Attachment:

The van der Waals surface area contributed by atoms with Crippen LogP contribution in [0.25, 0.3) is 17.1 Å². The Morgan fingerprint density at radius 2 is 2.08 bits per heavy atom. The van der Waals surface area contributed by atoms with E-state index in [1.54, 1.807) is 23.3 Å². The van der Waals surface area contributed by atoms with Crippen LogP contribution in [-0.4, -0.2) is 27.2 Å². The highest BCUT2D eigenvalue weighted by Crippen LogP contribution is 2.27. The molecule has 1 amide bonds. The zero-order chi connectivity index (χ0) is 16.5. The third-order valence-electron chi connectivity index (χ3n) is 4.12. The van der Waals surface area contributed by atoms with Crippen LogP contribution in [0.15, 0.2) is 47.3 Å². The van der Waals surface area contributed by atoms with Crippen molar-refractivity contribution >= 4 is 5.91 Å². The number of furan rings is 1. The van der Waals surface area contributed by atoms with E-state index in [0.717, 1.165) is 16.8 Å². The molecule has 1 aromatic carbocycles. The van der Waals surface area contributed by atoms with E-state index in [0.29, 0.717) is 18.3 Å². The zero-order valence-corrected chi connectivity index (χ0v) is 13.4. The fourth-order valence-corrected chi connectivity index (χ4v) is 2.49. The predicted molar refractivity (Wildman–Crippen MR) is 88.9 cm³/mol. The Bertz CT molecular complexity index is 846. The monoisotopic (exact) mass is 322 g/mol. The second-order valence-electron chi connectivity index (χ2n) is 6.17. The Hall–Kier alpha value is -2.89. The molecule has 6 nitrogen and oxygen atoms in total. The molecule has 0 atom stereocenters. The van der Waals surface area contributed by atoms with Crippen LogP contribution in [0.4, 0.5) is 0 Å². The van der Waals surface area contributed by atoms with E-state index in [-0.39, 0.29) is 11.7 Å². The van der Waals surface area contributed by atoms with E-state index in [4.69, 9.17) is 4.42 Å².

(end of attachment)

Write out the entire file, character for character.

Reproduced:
The van der Waals surface area contributed by atoms with Crippen LogP contribution in [0.25, 0.3) is 17.1 Å². The Morgan fingerprint density at radius 2 is 2.08 bits per heavy atom. The van der Waals surface area contributed by atoms with E-state index in [1.54, 1.807) is 23.3 Å². The van der Waals surface area contributed by atoms with Crippen LogP contribution in [-0.4, -0.2) is 27.2 Å². The highest BCUT2D eigenvalue weighted by Crippen LogP contribution is 2.27. The molecule has 1 amide bonds. The zero-order chi connectivity index (χ0) is 16.5. The third-order valence-electron chi connectivity index (χ3n) is 4.12. The van der Waals surface area contributed by atoms with Crippen LogP contribution in [0.15, 0.2) is 47.3 Å². The van der Waals surface area contributed by atoms with Crippen molar-refractivity contribution >= 4 is 5.91 Å². The number of furan rings is 1. The van der Waals surface area contributed by atoms with E-state index in [0.717, 1.165) is 16.8 Å². The molecule has 1 aromatic carbocycles. The van der Waals surface area contributed by atoms with E-state index in [0.29, 0.717) is 18.3 Å². The zero-order valence-corrected chi connectivity index (χ0v) is 13.4. The fourth-order valence-corrected chi connectivity index (χ4v) is 2.49. The predicted molar refractivity (Wildman–Crippen MR) is 88.9 cm³/mol. The Bertz CT molecular complexity index is 846. The monoisotopic (exact) mass is 322 g/mol. The second-order valence-electron chi connectivity index (χ2n) is 6.17. The Hall–Kier alpha value is -2.89. The molecule has 6 nitrogen and oxygen atoms in total. The molecule has 0 atom stereocenters. The van der Waals surface area contributed by atoms with Crippen LogP contribution in [0.4, 0.5) is 0 Å². The van der Waals surface area contributed by atoms with E-state index in [-0.39, 0.29) is 11.7 Å². The van der Waals surface area contributed by atoms with E-state index in [4.69, 9.17) is 4.42 Å².